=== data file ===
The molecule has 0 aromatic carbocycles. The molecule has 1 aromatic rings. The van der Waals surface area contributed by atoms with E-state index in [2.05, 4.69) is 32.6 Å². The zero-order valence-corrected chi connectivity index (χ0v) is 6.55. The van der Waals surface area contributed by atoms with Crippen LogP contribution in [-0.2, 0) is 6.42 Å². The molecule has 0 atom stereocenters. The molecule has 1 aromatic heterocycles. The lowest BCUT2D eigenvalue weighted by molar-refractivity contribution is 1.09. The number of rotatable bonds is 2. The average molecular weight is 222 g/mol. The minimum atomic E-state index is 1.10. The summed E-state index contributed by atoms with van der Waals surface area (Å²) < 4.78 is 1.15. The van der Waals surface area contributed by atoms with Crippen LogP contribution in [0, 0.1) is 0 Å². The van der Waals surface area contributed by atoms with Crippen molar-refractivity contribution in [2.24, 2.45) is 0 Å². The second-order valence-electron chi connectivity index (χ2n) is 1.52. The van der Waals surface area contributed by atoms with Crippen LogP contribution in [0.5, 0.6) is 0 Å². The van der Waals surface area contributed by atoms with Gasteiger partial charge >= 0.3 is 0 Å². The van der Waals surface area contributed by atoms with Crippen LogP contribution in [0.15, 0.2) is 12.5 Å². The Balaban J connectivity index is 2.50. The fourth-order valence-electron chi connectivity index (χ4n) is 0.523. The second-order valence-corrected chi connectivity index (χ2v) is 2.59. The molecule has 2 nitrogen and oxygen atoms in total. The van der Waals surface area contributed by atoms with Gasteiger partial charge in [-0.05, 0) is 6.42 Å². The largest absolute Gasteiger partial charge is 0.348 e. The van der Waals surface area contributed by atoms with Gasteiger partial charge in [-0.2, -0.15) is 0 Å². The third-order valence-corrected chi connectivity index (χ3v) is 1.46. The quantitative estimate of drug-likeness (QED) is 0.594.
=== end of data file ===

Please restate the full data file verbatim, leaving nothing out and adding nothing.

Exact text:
The molecule has 0 aromatic carbocycles. The molecule has 1 aromatic rings. The van der Waals surface area contributed by atoms with E-state index in [2.05, 4.69) is 32.6 Å². The zero-order valence-corrected chi connectivity index (χ0v) is 6.55. The van der Waals surface area contributed by atoms with Crippen LogP contribution in [-0.2, 0) is 6.42 Å². The molecule has 0 atom stereocenters. The molecule has 1 aromatic heterocycles. The lowest BCUT2D eigenvalue weighted by molar-refractivity contribution is 1.09. The number of rotatable bonds is 2. The average molecular weight is 222 g/mol. The minimum atomic E-state index is 1.10. The summed E-state index contributed by atoms with van der Waals surface area (Å²) < 4.78 is 1.15. The van der Waals surface area contributed by atoms with Crippen LogP contribution in [0, 0.1) is 0 Å². The van der Waals surface area contributed by atoms with Crippen molar-refractivity contribution in [2.24, 2.45) is 0 Å². The second-order valence-electron chi connectivity index (χ2n) is 1.52. The van der Waals surface area contributed by atoms with Crippen LogP contribution in [0.5, 0.6) is 0 Å². The van der Waals surface area contributed by atoms with Gasteiger partial charge >= 0.3 is 0 Å². The van der Waals surface area contributed by atoms with Crippen LogP contribution in [0.15, 0.2) is 12.5 Å². The Balaban J connectivity index is 2.50. The fourth-order valence-electron chi connectivity index (χ4n) is 0.523. The second-order valence-corrected chi connectivity index (χ2v) is 2.59. The molecule has 2 nitrogen and oxygen atoms in total. The van der Waals surface area contributed by atoms with Gasteiger partial charge in [-0.05, 0) is 6.42 Å². The largest absolute Gasteiger partial charge is 0.348 e. The van der Waals surface area contributed by atoms with Gasteiger partial charge in [-0.2, -0.15) is 0 Å². The third-order valence-corrected chi connectivity index (χ3v) is 1.46. The quantitative estimate of drug-likeness (QED) is 0.594.